The mezzo-soprano Marilyn Horne ignited numerous trends in opera over the last half-century, including the bel canto revival of the 1960s, the growth of the art song recital and the fleeting burst of opera on television. In an in-depth interview with host Naomi Lewin she talks about how she came to dominate many of these areas. She also wades into more controversial territory.
Horne argues that opera houses have been too infatuated with overly conceptual productions while ignoring the lavish, albeit traditional, spectacles by director Franco Zefferelli. She sighs that too many singers are hired today because of their appearance (“if you got three singers vying for a role today, and they sing equally, the person who looks great is going to get it”). And she feels that microphones are an inevitable next step for opera houses, just as they have taken over on Broadway stages.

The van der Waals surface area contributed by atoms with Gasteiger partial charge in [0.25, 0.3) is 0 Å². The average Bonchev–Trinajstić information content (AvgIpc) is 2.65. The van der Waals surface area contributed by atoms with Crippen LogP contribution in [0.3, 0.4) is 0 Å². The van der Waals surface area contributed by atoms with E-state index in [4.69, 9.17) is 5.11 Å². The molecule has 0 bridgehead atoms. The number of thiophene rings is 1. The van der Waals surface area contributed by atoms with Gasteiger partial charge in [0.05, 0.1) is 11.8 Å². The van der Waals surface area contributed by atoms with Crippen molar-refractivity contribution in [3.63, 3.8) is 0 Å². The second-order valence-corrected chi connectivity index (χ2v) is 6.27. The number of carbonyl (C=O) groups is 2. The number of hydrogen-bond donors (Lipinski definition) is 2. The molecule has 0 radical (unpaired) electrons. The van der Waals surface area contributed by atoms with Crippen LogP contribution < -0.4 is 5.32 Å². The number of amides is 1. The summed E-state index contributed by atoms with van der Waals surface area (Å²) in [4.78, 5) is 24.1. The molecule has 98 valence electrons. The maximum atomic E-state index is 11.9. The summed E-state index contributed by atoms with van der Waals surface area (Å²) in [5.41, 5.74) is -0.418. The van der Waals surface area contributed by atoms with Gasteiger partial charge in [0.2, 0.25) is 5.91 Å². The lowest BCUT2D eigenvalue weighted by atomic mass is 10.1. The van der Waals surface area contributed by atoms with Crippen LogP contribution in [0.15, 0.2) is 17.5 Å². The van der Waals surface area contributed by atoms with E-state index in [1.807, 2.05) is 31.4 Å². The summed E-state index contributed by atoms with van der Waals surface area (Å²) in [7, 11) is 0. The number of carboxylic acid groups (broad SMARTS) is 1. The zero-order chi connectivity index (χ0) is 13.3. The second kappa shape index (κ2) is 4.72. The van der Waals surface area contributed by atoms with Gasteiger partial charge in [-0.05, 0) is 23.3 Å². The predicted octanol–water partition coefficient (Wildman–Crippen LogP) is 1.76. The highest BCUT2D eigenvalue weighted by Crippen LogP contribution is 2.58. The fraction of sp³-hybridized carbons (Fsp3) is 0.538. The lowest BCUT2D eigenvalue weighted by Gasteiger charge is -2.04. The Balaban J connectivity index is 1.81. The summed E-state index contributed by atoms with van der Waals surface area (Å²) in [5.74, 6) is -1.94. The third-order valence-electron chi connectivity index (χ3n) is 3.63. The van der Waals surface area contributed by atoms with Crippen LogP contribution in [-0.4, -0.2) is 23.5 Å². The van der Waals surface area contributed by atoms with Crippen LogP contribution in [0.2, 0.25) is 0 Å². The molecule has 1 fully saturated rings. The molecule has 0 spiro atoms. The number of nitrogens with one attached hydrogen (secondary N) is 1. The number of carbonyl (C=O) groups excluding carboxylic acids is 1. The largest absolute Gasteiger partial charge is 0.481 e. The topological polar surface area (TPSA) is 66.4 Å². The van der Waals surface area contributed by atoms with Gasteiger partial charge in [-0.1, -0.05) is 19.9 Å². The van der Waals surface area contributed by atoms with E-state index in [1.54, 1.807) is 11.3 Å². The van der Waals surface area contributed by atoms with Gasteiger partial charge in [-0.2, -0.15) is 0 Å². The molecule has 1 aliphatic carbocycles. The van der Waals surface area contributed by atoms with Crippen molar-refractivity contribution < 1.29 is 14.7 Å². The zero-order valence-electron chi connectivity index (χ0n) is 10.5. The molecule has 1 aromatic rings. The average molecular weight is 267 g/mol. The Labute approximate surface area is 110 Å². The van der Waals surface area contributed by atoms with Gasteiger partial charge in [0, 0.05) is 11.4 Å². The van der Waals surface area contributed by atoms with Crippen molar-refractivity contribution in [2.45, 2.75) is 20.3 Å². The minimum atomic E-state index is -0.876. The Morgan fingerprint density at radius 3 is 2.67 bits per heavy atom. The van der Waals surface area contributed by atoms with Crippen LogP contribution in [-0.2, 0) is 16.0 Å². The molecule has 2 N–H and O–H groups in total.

Horne, 77, was a fixture on many of the world's opera and concert stages for some five decades. She speaks passionately about some of her famed musical partners including Joan Sutherland, Montserrat Caballe, James Levine and her late husband, the conductor Henry Lewis. While considering her own battles -- with everything from conductors to pancreatic cancer -- Horne reflects on her legacy. “I’ve sung everything – from soup to nuts I’ve sung it,” she said. “If I have a legacy, it’s that I did sing so much variety and that it can be done.”
Horne is being honored at the Metropolitan Opera Guild’s annual luncheon at the Waldorf-Astoria on Oct. 31, with many tributes from past and present colleagues expected. Listen below to Horne on key topics in her life and career and tune in to WQXR on Saturday, Oct. 29 after Saturday at the Opera to hear more:
On finding her voice and discovering bel canto roles
On the Metropolitan Opera, television and weight loss
On recital singing
On leaving a legacy
Produced by Naomi Lewin and Brian Wise; Video produced by Kim Nowacki